Yet if these losses are crystallized in Greece, it is far from clear whether the German parliament would continue to allow Target2 to incubate much greater potential losses in the rest of southern Europe. Without Target2, the eurozone is finished as a functioning monetary union.

Mr Putin must surely be smiling that he has won such an easy trick with such a weak hand. He watched in horror as the Soviet Union went into self-destruction a quarter century ago. This time he has the satisfaction of watching his much richer enemies tear themselves apart over mere money.


Logical 4 Month Market Forecast – Gold, Oil, Stocks & Bonds 

April 8, 2015

Everyone is looking for the holy grail of the financial market which will tell what will happen next in stocks, commodities, bonds etc… Knowing that the holy grail of trading does not exist I am going to step out on a limb and share my four month stock market forecast along with commodities and bonds.
It is vital that you understand this is a 2-4 month forecast only and as the market evolves my outlook will change as I follow price action as closely as possible.
Here are some key points you need to know:
  1. Bonds should perform well for a few months and possibly a long time until the bear market in US stocks takes hold and is well under way. BUT, the bond bubble will burst eventually when rates start to climb. This could be June, or much later in the year but until then I expect them to rise as the safe haven.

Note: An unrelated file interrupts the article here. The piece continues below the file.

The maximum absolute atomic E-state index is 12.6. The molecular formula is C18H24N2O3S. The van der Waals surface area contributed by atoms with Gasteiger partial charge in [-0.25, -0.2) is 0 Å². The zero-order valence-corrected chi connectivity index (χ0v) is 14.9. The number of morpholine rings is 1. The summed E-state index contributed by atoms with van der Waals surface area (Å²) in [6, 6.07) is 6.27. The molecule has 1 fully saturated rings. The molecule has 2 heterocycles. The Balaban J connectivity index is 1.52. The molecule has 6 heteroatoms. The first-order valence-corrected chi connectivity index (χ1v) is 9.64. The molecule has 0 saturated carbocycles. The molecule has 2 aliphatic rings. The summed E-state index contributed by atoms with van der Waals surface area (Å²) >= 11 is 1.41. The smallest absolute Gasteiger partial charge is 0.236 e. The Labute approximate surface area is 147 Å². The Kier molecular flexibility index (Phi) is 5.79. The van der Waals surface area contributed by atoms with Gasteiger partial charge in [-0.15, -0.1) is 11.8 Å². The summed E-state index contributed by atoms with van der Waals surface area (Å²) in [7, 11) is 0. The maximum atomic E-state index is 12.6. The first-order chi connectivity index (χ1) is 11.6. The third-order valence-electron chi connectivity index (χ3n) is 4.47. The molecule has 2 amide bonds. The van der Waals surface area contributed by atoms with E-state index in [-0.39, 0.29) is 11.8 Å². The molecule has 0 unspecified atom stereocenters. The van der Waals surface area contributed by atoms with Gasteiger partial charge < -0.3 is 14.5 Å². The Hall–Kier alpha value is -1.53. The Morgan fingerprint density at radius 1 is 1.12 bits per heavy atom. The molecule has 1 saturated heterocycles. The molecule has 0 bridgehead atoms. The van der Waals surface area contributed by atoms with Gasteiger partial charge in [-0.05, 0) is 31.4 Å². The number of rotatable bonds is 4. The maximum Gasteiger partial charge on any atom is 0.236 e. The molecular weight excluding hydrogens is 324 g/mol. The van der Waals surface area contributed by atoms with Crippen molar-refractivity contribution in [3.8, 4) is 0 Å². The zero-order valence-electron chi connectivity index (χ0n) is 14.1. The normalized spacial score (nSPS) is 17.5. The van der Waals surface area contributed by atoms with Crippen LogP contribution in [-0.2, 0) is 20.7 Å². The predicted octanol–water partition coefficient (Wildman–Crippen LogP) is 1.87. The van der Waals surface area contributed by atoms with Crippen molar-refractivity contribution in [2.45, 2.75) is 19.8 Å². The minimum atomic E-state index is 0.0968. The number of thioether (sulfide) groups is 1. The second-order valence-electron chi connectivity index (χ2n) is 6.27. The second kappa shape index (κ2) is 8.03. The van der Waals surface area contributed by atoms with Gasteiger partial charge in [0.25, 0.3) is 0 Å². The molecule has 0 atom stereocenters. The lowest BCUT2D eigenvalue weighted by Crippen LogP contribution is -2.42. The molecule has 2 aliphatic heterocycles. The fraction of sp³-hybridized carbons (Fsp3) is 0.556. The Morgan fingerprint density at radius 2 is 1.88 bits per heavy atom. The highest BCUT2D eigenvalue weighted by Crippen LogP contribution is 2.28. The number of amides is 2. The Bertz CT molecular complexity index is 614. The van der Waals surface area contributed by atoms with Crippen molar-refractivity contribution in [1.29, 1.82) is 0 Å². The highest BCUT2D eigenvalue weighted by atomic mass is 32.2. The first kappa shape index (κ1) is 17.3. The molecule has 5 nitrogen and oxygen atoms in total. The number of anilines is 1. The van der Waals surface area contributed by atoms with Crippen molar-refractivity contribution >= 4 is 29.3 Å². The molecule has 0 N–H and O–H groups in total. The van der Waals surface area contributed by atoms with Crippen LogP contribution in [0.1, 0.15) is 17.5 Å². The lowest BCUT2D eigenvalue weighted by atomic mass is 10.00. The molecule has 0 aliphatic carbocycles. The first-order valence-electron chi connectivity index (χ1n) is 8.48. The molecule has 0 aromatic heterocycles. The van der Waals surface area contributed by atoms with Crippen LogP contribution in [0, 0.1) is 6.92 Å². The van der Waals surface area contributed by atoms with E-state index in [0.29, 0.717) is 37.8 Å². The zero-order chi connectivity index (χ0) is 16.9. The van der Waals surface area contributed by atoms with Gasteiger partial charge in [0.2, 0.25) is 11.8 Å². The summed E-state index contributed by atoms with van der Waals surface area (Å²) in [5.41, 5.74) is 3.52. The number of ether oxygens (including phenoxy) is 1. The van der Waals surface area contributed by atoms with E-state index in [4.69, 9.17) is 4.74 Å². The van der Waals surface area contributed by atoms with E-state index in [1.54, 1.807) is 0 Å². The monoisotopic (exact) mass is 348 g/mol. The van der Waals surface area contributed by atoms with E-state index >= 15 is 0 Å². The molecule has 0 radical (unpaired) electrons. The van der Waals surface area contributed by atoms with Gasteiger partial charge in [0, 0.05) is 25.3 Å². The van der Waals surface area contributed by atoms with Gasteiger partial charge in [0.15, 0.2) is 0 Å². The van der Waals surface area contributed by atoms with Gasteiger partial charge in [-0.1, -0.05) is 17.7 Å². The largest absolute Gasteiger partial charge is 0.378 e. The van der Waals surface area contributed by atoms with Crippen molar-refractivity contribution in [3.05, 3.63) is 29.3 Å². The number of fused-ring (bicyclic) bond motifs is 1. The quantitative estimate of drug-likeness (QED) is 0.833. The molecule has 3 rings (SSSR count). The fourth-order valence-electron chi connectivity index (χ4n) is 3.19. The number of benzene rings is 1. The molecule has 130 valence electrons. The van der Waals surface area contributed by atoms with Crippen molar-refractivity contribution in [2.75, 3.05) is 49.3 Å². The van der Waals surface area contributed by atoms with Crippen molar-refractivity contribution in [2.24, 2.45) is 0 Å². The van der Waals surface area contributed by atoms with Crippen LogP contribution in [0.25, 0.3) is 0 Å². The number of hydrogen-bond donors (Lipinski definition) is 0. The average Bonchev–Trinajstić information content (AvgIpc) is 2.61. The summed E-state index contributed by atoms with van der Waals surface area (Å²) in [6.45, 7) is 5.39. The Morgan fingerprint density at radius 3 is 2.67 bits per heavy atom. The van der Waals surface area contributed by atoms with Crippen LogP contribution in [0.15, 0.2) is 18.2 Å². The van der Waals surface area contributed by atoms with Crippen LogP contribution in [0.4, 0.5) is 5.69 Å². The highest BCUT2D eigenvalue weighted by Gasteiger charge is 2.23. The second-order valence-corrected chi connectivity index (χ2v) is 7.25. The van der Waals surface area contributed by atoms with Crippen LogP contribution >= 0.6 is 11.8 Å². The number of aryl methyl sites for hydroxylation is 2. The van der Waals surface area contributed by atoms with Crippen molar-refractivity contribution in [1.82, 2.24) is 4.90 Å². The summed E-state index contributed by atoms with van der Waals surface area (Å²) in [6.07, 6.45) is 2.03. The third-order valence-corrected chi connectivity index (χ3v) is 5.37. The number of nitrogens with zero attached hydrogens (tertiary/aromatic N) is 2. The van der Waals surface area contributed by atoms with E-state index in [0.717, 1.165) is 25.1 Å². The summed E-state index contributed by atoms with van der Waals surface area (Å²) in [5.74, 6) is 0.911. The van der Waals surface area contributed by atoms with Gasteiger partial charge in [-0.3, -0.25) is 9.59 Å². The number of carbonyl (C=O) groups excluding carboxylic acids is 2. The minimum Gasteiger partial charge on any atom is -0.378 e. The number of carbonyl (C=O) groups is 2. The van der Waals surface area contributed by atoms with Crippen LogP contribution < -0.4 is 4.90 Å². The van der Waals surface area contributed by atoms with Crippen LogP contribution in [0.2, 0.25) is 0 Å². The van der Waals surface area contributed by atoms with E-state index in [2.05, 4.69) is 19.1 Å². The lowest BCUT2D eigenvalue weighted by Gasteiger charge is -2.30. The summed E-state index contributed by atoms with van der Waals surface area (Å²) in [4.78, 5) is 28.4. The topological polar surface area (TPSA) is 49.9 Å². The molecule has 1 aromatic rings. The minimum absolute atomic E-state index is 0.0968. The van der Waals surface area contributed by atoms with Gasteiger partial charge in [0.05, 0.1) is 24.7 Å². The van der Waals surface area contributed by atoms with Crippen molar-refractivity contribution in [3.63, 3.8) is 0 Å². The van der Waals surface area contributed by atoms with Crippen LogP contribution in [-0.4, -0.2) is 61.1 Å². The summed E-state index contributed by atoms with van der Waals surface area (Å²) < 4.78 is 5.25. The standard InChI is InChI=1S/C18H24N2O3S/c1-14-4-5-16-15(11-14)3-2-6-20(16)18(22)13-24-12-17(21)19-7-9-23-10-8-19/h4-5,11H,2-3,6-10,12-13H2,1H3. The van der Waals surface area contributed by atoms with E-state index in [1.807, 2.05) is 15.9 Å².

2. Commodities typically outperform equities during the late staged of the bull market which is what I feel the US stock market is. Resource stocks and resource rich countries like Canada should hold up well, and possibly make new highs going into summer.
  3. Notice how gold and oil have moved from opposite corners of the chart compared to the US and Canadian stock indexes.
  4. During the 2000 and 2008 bear market we saw gold, silver, oil and mining stocks get hit very hard in the second half of the bear market. Will this happen again? I do not think it will because this time rates are at zero and there is only one way to go when they are at the bottom… Up!. This means stocks and bonds will likely both enter a bear market, maybe not at the same time, but they will eventually. This means the only places to protect your capital will be commodities, resource based investments, or simply cash CAD & USD.

Take a look at this 10 year bond price overlaid on the S&P 500 index. So far this year bonds have popped and rallied above short term resistance which we have seen in the past. Big money is rotating into bonds for the time being and this is a warning sign of a stock market top. If you want to learn more about the technical and fundamentals in motion about what is about to happen, why, and when read my ebook “The Global Economic Collapse Of 2015


Market Forecast Conclusión:

In short, safe havens for investor’s capital will be more of a dance during the next bear market in US equities.

With many countries devaluing their currencies and a potential bull market in commodities I expect the Canadian Loonie and US Green Back to hold the value if not rise over the next year or two.

Washington D.C. Accounting Magic and Wall Street Greed

Tony Sagami

April 9, 2015

I’m from the government, and I’m here to help you.”

My grandparents Fushakichi and Mitsue Sagami, my father, and my nine uncles and aunts were among the 110,000 Japanese-Americans living on the Pacific coast who were locked up for almost four years in internment camps during World War II.